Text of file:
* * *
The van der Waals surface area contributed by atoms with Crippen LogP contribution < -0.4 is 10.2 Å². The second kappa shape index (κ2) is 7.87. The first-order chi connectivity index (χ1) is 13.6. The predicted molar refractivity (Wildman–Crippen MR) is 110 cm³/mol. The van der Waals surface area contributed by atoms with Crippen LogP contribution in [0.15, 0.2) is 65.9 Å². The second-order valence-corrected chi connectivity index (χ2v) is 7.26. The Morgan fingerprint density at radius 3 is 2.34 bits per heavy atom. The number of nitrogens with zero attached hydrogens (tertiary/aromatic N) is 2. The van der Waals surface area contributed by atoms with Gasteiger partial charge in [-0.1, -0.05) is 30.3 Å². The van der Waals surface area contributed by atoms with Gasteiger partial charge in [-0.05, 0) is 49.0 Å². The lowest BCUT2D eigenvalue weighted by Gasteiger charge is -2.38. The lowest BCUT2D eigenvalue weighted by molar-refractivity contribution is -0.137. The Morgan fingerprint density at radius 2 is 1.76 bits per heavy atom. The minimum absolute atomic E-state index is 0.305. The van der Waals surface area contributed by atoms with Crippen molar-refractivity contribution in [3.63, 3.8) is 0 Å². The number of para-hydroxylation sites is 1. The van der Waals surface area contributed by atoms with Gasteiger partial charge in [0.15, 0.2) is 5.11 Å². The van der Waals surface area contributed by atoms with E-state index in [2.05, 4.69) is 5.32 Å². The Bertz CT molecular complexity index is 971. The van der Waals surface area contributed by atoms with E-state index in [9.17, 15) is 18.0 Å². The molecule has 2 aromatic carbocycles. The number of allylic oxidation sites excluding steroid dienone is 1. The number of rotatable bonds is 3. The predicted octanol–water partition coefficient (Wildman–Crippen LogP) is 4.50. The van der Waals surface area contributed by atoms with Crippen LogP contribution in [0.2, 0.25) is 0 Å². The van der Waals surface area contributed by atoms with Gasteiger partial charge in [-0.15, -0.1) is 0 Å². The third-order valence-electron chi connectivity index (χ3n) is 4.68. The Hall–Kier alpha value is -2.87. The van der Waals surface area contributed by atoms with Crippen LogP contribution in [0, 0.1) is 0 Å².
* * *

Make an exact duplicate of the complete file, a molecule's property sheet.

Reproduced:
The van der Waals surface area contributed by atoms with Crippen LogP contribution < -0.4 is 10.2 Å². The second kappa shape index (κ2) is 7.87. The first-order chi connectivity index (χ1) is 13.6. The predicted molar refractivity (Wildman–Crippen MR) is 110 cm³/mol. The van der Waals surface area contributed by atoms with Crippen LogP contribution in [0.15, 0.2) is 65.9 Å². The second-order valence-corrected chi connectivity index (χ2v) is 7.26. The Morgan fingerprint density at radius 3 is 2.34 bits per heavy atom. The number of nitrogens with zero attached hydrogens (tertiary/aromatic N) is 2. The van der Waals surface area contributed by atoms with Gasteiger partial charge in [-0.1, -0.05) is 30.3 Å². The van der Waals surface area contributed by atoms with Gasteiger partial charge in [-0.05, 0) is 49.0 Å². The lowest BCUT2D eigenvalue weighted by Gasteiger charge is -2.38. The lowest BCUT2D eigenvalue weighted by molar-refractivity contribution is -0.137. The Morgan fingerprint density at radius 2 is 1.76 bits per heavy atom. The minimum absolute atomic E-state index is 0.305. The van der Waals surface area contributed by atoms with Crippen molar-refractivity contribution in [3.63, 3.8) is 0 Å². The number of para-hydroxylation sites is 1. The van der Waals surface area contributed by atoms with Gasteiger partial charge in [0.15, 0.2) is 5.11 Å². The van der Waals surface area contributed by atoms with E-state index in [2.05, 4.69) is 5.32 Å². The Bertz CT molecular complexity index is 971. The van der Waals surface area contributed by atoms with E-state index in [9.17, 15) is 18.0 Å². The molecule has 2 aromatic carbocycles. The number of allylic oxidation sites excluding steroid dienone is 1. The number of rotatable bonds is 3. The predicted octanol–water partition coefficient (Wildman–Crippen LogP) is 4.50. The van der Waals surface area contributed by atoms with Crippen LogP contribution in [0.2, 0.25) is 0 Å². The van der Waals surface area contributed by atoms with Gasteiger partial charge in [-0.15, -0.1) is 0 Å². The third-order valence-electron chi connectivity index (χ3n) is 4.68. The Hall–Kier alpha value is -2.87. The van der Waals surface area contributed by atoms with Crippen LogP contribution in [0, 0.1) is 0 Å².